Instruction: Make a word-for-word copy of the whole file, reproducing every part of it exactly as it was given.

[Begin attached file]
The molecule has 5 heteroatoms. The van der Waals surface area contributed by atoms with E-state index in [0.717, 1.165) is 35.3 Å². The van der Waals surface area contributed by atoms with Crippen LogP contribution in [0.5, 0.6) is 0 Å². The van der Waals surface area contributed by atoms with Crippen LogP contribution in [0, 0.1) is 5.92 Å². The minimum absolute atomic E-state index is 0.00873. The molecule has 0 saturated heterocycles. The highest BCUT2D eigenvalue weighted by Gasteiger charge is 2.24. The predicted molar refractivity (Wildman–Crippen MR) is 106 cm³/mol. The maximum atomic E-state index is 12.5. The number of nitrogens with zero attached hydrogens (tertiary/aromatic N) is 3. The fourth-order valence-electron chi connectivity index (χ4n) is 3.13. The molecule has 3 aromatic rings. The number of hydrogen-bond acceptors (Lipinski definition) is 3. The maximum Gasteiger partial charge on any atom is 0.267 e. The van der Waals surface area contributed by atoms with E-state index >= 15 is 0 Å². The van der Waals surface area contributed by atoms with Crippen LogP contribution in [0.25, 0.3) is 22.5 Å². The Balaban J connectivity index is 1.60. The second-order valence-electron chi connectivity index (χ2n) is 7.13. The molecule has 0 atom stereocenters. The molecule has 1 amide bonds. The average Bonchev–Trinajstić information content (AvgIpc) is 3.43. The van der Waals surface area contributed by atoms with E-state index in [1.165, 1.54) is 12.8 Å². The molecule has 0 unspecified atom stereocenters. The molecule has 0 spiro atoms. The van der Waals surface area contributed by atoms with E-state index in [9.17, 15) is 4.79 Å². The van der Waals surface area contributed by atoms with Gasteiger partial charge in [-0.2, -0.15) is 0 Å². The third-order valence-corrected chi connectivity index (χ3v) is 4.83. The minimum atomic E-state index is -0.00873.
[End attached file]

The molecule has 5 heteroatoms. The van der Waals surface area contributed by atoms with E-state index in [0.717, 1.165) is 35.3 Å². The van der Waals surface area contributed by atoms with Crippen LogP contribution in [0.5, 0.6) is 0 Å². The van der Waals surface area contributed by atoms with Crippen LogP contribution in [0, 0.1) is 5.92 Å². The minimum absolute atomic E-state index is 0.00873. The molecule has 0 saturated heterocycles. The highest BCUT2D eigenvalue weighted by Gasteiger charge is 2.24. The predicted molar refractivity (Wildman–Crippen MR) is 106 cm³/mol. The maximum atomic E-state index is 12.5. The number of nitrogens with zero attached hydrogens (tertiary/aromatic N) is 3. The fourth-order valence-electron chi connectivity index (χ4n) is 3.13. The molecule has 3 aromatic rings. The number of hydrogen-bond acceptors (Lipinski definition) is 3. The maximum Gasteiger partial charge on any atom is 0.267 e. The van der Waals surface area contributed by atoms with E-state index >= 15 is 0 Å². The van der Waals surface area contributed by atoms with Crippen LogP contribution in [0.25, 0.3) is 22.5 Å². The Balaban J connectivity index is 1.60. The second-order valence-electron chi connectivity index (χ2n) is 7.13. The molecule has 0 atom stereocenters. The molecule has 1 amide bonds. The average Bonchev–Trinajstić information content (AvgIpc) is 3.43. The van der Waals surface area contributed by atoms with E-state index in [1.165, 1.54) is 12.8 Å². The molecule has 0 unspecified atom stereocenters. The molecule has 0 spiro atoms. The van der Waals surface area contributed by atoms with E-state index in [9.17, 15) is 4.79 Å². The van der Waals surface area contributed by atoms with Gasteiger partial charge in [-0.2, -0.15) is 0 Å². The third-order valence-corrected chi connectivity index (χ3v) is 4.83. The minimum atomic E-state index is -0.00873.